As I’ve mentioned in recent entries here, when it comes to employees’ rights to privacy, the deck is heavily stacked in favor of the employer. Businesses have broad and sweeping rights to monitor employee messaging, Internet, and email usage, to eavesdrop on phone calls, and to videotape them, provided they can demonstrate a legitimate need to do so. Businesses with employees who drive company-owned vehicles are even allowed to using GPS satellite technology to track those employees. The key to exercising all of this power is for employers to write clearly stated policies that make it crystal-clear what will be monitored and how. Such policies should also include statements informing employees that they have virtually no expectation of privacy when using company email accounts and/or computer equipment.
Changes in version 8.7
- new: if Activity Monitor password is set, it is used for connection to Agents by default. Set the same password in Activity Monitor Options – General tab and for Agents to avoid entering passwords multiple times
- improved: if Agent password is not set, Activity Monitor will not ask you for a password. Warning! It’s highly not recommended to install Agent without a password
- improved: now can record multiple events on Programs tabs at the same second, as time resolution increased from seconds to milliseconds
- fix: when updating Activity Monitor from version 6.5 or earlier, Agent password was lost
Depending on how productive you’ve been at work lately, you might or might not feel as if your employer is doing a little electronic “peeking” over your digital shoulder. Maybe you feel as if you’re being watched A LOT or maybe none at all. Allow me to quash your doubts: you can rest assured, no matter how paranoid you might or might not be feeling; no matter how productive you have or haven’t been lately, your employer is probably watching – at least a little, but maybe a lot. That’s right. According to a study conducted by the American Management Association, three-fourths of the largest employers in the United States conduct regular, routine – and legal, it must be added – employee computer monitoring, keeping tabs on employee email, Internet usage and computer files being uploaded from or downloaded to company machines. While such digital eavesdropping may seem unfair or immoral, employers DO have legitimate reasons to monitor employee computers and mobile devices. Below are 7 things your boss wants to know about your computer; 7 reasons why your employer might be using keylogger software, spyware or other means to spy on employees’ computer usage.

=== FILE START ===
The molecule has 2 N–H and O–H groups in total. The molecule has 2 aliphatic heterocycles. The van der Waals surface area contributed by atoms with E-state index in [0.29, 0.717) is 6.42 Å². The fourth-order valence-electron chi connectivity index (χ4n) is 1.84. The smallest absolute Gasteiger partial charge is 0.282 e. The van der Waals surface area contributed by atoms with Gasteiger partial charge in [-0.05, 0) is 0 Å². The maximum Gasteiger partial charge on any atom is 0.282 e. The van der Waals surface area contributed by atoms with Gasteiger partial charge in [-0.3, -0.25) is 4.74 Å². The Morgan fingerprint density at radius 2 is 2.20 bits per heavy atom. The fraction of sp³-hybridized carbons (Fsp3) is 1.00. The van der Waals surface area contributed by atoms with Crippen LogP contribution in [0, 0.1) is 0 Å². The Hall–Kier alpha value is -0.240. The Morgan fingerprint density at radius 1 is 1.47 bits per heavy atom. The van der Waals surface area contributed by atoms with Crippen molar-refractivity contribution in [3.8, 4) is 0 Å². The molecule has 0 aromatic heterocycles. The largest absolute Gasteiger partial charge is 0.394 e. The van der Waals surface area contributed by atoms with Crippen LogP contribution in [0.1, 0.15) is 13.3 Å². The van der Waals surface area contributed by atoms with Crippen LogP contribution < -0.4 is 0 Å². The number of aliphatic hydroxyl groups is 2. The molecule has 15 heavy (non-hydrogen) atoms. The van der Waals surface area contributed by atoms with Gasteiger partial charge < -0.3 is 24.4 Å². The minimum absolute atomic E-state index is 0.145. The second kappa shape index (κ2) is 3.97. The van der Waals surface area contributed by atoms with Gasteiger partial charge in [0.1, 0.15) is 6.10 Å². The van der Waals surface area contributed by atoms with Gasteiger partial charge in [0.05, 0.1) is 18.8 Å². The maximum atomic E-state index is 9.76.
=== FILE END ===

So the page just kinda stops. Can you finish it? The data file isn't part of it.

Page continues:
Time is money – or so goes the long-established credo of the business world. In today’s fast-paced, ever-evolving, high-tech society, this philosophy is more relevant than ever. Interestingly, all our hi-tech advances have given rise to cutting-edge tools companies can use to monitor basically every aspect of the work environment. It’s not difficult to see why businesses might want to use such tools; modern employees face more non-work-related distractions than ever. From smartphones to social networking to the internet in general, a workday distraction – something that pulls the employee away from the on-the-clock task-at-hand – is always just a click, swipe or even a voice command away. Complicating matters, however, is the fact that the line between personal task and professional can often be blurred by the fact both are routinely performed on the same equipment. Keep in mind, too, that employees don’t lose ALL their privacy rights simply because they’re on company time and equipment. They DO lose a great many of those rights, but Human Resource (HR) Departments are nonetheless best advised to take a thoughtful, disciplined, common-sense approach to employee monitoring, taking into account factors such as the work environment, the industry involved and the employee/employer relationships necessary to succeed in the given business sector. Employer and employee alike should also be aware of what of what’s acceptable and legal in terms of employee monitoring and what’s not.